Published on September 3rd, 2008 | by Erich Becker0
Review: Now You See Me, Now You Don’t
Hungarian director Attila Szasz’s Now You See Me, Now You Don’t is a harrowing, supernaturally-infused short film that grasps you by the mind and never lets you go through its 30 minute runtime. All aspects of the film come together in such a coherent, cohesive, collective package that you almost need to take a step back and realize that this was a low-budget independent film, these types of films aren’t suppose to be this good, are they?
The most notable aspect of the entire product is Szasz’s flair for the cinematic. The cinematography is excellent throughout with an overhead rain scene rivaling the much-ballyhooed kin in The Matrix Revolutions. The camera work is smooth with lots of close up shots, slightly out of focus long shots, and effective use of lighting and blocking to create something so clean. The signature shot is that of silhouettes being used from a long shot.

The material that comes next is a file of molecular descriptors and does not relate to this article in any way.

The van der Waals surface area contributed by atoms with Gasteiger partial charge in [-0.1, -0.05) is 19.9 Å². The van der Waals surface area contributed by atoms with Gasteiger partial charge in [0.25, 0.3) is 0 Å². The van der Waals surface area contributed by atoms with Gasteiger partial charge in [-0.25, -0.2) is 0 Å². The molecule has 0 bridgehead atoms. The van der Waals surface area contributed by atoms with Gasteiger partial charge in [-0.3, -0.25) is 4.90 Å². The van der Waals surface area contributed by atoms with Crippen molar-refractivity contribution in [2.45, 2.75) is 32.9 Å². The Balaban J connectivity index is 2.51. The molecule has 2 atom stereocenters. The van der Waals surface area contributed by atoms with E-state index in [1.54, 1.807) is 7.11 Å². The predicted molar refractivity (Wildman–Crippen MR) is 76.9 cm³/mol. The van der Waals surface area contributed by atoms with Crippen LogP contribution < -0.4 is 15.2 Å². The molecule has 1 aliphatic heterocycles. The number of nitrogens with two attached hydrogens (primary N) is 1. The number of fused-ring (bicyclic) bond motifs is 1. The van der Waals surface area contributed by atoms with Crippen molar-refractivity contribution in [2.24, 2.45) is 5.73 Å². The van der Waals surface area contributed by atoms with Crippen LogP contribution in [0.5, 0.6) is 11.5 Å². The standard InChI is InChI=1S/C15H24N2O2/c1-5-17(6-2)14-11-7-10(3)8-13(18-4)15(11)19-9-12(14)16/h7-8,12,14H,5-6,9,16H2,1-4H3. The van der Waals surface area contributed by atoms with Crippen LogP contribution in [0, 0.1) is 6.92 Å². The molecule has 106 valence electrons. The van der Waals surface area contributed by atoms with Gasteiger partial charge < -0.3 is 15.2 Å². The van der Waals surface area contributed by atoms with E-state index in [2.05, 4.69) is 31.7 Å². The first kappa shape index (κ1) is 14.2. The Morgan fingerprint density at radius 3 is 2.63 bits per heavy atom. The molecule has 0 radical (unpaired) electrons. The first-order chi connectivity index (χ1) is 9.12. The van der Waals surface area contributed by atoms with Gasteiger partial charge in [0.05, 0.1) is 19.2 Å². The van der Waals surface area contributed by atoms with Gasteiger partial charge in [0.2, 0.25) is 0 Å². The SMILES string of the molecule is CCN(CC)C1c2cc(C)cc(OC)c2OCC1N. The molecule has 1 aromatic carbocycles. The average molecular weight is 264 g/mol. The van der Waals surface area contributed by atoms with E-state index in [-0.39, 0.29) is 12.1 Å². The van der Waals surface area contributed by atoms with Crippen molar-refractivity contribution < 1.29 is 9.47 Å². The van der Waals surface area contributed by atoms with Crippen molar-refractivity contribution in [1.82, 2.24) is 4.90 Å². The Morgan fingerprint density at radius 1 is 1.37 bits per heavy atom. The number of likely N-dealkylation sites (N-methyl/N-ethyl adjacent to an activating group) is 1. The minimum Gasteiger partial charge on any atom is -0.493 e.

The story itself features only three characters, a mother (Dora Letay), a father (Erno Fekete), and a son, Alex (Vitez Abraham), and through the running of the film it becomes more and more obvious that there is something else going on behind what the audience has been shown.
While keeping the review as spoiler free as possible, the final heart-wrenching and powerful revelation at the film’s climax will have you close to tears as you reexamine previous scenes for clues. Even relating it to other films will give away the more exciting portions of this revelation, so let’s leave it as a surprise.
Now You See Me, Now You Don’t is a powerful feature film fitted into the shoe of a low budget indie. While the story as a whole isn’t as developed as you would get from a full length project, it does everything right in getting its point across while simultaneously pulling in and pulling at the audience in its gripping finale.